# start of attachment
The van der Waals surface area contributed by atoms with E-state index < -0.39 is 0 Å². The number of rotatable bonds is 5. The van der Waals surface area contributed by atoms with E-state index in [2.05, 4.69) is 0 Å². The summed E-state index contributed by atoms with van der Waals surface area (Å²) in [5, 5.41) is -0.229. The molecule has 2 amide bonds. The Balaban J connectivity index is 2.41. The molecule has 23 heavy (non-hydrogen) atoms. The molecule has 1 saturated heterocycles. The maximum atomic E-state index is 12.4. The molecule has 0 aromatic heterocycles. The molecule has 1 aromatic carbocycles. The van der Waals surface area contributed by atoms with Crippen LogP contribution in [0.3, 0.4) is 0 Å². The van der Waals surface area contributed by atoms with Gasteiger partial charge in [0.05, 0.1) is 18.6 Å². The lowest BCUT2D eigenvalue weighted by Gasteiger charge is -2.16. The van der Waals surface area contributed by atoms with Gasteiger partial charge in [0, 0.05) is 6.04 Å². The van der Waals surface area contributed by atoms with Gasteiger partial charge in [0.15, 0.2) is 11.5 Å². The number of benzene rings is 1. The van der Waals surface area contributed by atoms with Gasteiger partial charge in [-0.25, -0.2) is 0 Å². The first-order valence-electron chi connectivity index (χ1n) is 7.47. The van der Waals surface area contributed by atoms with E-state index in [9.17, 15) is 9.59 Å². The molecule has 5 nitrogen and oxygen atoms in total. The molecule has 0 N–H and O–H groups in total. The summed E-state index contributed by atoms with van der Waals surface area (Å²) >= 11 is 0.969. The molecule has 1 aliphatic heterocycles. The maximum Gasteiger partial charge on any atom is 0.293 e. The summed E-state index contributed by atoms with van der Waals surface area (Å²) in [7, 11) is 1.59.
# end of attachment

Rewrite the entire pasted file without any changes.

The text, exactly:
The van der Waals surface area contributed by atoms with E-state index < -0.39 is 0 Å². The number of rotatable bonds is 5. The van der Waals surface area contributed by atoms with E-state index in [2.05, 4.69) is 0 Å². The summed E-state index contributed by atoms with van der Waals surface area (Å²) in [5, 5.41) is -0.229. The molecule has 2 amide bonds. The Balaban J connectivity index is 2.41. The molecule has 23 heavy (non-hydrogen) atoms. The molecule has 1 saturated heterocycles. The maximum atomic E-state index is 12.4. The molecule has 0 aromatic heterocycles. The molecule has 1 aromatic carbocycles. The van der Waals surface area contributed by atoms with Crippen LogP contribution in [0.3, 0.4) is 0 Å². The van der Waals surface area contributed by atoms with Gasteiger partial charge in [0.05, 0.1) is 18.6 Å². The lowest BCUT2D eigenvalue weighted by Gasteiger charge is -2.16. The van der Waals surface area contributed by atoms with Gasteiger partial charge in [0, 0.05) is 6.04 Å². The van der Waals surface area contributed by atoms with Gasteiger partial charge in [0.15, 0.2) is 11.5 Å². The number of benzene rings is 1. The van der Waals surface area contributed by atoms with Gasteiger partial charge in [-0.25, -0.2) is 0 Å². The first-order valence-electron chi connectivity index (χ1n) is 7.47. The van der Waals surface area contributed by atoms with E-state index in [9.17, 15) is 9.59 Å². The molecule has 5 nitrogen and oxygen atoms in total. The molecule has 0 N–H and O–H groups in total. The summed E-state index contributed by atoms with van der Waals surface area (Å²) >= 11 is 0.969. The molecule has 1 aliphatic heterocycles. The maximum Gasteiger partial charge on any atom is 0.293 e. The summed E-state index contributed by atoms with van der Waals surface area (Å²) in [7, 11) is 1.59.